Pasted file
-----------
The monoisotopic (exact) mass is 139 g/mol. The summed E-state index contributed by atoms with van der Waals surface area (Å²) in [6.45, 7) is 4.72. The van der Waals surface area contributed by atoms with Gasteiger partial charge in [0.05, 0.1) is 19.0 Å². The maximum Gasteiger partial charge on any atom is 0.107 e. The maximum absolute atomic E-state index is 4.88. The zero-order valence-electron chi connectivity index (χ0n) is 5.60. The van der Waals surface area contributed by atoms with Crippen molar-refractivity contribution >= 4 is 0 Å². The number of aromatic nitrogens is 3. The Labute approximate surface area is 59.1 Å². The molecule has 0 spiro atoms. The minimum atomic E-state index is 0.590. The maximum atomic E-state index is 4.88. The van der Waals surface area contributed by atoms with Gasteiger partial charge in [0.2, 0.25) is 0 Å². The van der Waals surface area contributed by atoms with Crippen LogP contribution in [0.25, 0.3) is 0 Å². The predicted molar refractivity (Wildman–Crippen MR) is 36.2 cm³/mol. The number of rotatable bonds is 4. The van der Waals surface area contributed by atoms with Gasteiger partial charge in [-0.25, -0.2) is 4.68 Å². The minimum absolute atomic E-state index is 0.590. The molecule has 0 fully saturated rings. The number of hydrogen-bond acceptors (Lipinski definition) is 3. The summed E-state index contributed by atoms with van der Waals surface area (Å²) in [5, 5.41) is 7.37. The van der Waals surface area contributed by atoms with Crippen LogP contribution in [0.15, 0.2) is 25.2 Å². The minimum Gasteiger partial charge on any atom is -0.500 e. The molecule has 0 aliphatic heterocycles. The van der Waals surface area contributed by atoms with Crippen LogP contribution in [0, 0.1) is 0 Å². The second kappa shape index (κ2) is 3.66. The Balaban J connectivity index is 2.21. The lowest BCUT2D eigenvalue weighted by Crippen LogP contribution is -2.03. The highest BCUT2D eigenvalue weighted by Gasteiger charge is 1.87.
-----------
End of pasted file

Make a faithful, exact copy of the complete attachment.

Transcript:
The monoisotopic (exact) mass is 139 g/mol. The summed E-state index contributed by atoms with van der Waals surface area (Å²) in [6.45, 7) is 4.72. The van der Waals surface area contributed by atoms with Gasteiger partial charge in [0.05, 0.1) is 19.0 Å². The maximum Gasteiger partial charge on any atom is 0.107 e. The maximum absolute atomic E-state index is 4.88. The zero-order valence-electron chi connectivity index (χ0n) is 5.60. The van der Waals surface area contributed by atoms with Crippen molar-refractivity contribution >= 4 is 0 Å². The number of aromatic nitrogens is 3. The Labute approximate surface area is 59.1 Å². The molecule has 0 spiro atoms. The minimum atomic E-state index is 0.590. The maximum atomic E-state index is 4.88. The van der Waals surface area contributed by atoms with Gasteiger partial charge in [0.2, 0.25) is 0 Å². The van der Waals surface area contributed by atoms with Crippen LogP contribution in [0.25, 0.3) is 0 Å². The predicted molar refractivity (Wildman–Crippen MR) is 36.2 cm³/mol. The number of rotatable bonds is 4. The van der Waals surface area contributed by atoms with Gasteiger partial charge in [-0.25, -0.2) is 4.68 Å². The minimum absolute atomic E-state index is 0.590. The molecule has 0 fully saturated rings. The number of hydrogen-bond acceptors (Lipinski definition) is 3. The summed E-state index contributed by atoms with van der Waals surface area (Å²) in [5, 5.41) is 7.37. The van der Waals surface area contributed by atoms with Crippen LogP contribution in [0.15, 0.2) is 25.2 Å². The minimum Gasteiger partial charge on any atom is -0.500 e. The molecule has 0 aliphatic heterocycles. The van der Waals surface area contributed by atoms with Crippen LogP contribution in [0, 0.1) is 0 Å². The second kappa shape index (κ2) is 3.66. The Balaban J connectivity index is 2.21. The lowest BCUT2D eigenvalue weighted by Crippen LogP contribution is -2.03. The highest BCUT2D eigenvalue weighted by Gasteiger charge is 1.87.